Suck et al. (2013) identified people with disabilities, people with special educational needs, indigenous peoples, and emigrants as being particularly vulnerable and in need of mental health support and counselling. The most common counselling practice contexts and settings are:
- Public elementary schools, secondary schools, high schools, colleges, and universities
- Faith based organisations via pastoral counsellors, family counsellors, professional counsellors, and clinical pastoral supervisors
- Non-profit organisations offering mental health and substance abuse counselling
- Substance abuse counselling
- Private practice
- HIV testing and counselling centres
- Mental health agencies
- Rehabilitation Centres at state, private, and non-profit organisations.
Challenges & Trends
A number of significant challenges to the development of the counselling profession in Mexico exist. Large numbers of the population face economic inequality and insecurity and major public health problems include depression and alcohol misuse. Moreover, according to Cruz et al. (2001), in many states in Mexico, children do not have access to any mental health services.
As pointed out by Hinkle et al. (2010), the role of psychological counsellors is not mentioned anywhere in the Mexican national mental health policy and there is no formal national professional association for psychological counsellors. Also, there is a scarcity of academic programs, no state endorsed licensure for counsellors, and rates of pay are generally low. Counselling is not viewed as an independent profession and therefore there is much room for confusion relating to counsellor identity amongst the public and professionals alike.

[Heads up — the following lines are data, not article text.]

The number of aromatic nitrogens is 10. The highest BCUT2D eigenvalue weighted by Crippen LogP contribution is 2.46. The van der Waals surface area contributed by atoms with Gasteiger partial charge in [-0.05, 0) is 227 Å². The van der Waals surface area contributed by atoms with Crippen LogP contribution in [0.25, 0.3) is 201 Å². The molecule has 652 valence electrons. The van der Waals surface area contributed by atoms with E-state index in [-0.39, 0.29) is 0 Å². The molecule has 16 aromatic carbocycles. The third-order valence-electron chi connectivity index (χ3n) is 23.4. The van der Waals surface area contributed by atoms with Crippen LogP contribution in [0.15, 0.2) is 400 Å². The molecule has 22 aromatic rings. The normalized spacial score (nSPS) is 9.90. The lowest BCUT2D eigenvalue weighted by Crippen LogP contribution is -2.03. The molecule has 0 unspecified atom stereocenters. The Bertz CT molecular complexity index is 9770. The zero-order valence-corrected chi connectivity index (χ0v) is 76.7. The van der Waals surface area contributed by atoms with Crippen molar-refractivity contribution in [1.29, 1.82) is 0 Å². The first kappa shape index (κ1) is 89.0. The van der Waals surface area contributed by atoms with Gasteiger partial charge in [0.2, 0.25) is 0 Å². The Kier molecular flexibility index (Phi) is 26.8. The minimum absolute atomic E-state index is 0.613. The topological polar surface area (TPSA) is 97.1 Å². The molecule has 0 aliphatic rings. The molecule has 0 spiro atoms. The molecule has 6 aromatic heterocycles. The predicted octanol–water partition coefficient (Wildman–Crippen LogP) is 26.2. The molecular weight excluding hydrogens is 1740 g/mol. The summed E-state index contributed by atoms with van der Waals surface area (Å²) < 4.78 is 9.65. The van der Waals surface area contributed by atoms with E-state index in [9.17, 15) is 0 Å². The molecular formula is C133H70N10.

Despite these challenges, individuals and associations in Mexico, and overseas, understand the contribution that counselling can make to the lives of Mexico’s citizens. NBCC International opened a field office in Mexico City in 2010 with the aim of serving as centre for counselling advocacy, and the exploration of credentialing and standards. It is clear that more resources are needed to develop professional counselling, and counsellor identity, in Mexico. Hinkle et al. (2010) suggest that Mexico could increase its emphasis on education and aim to train more psychological counsellors with multicultural and systemic counselling skills. In addition, they point out that, given the importance of faith and spirituality to so much of the population, Mexican counsellors should give consideration to integrating spiritual aspects into their counselling processes.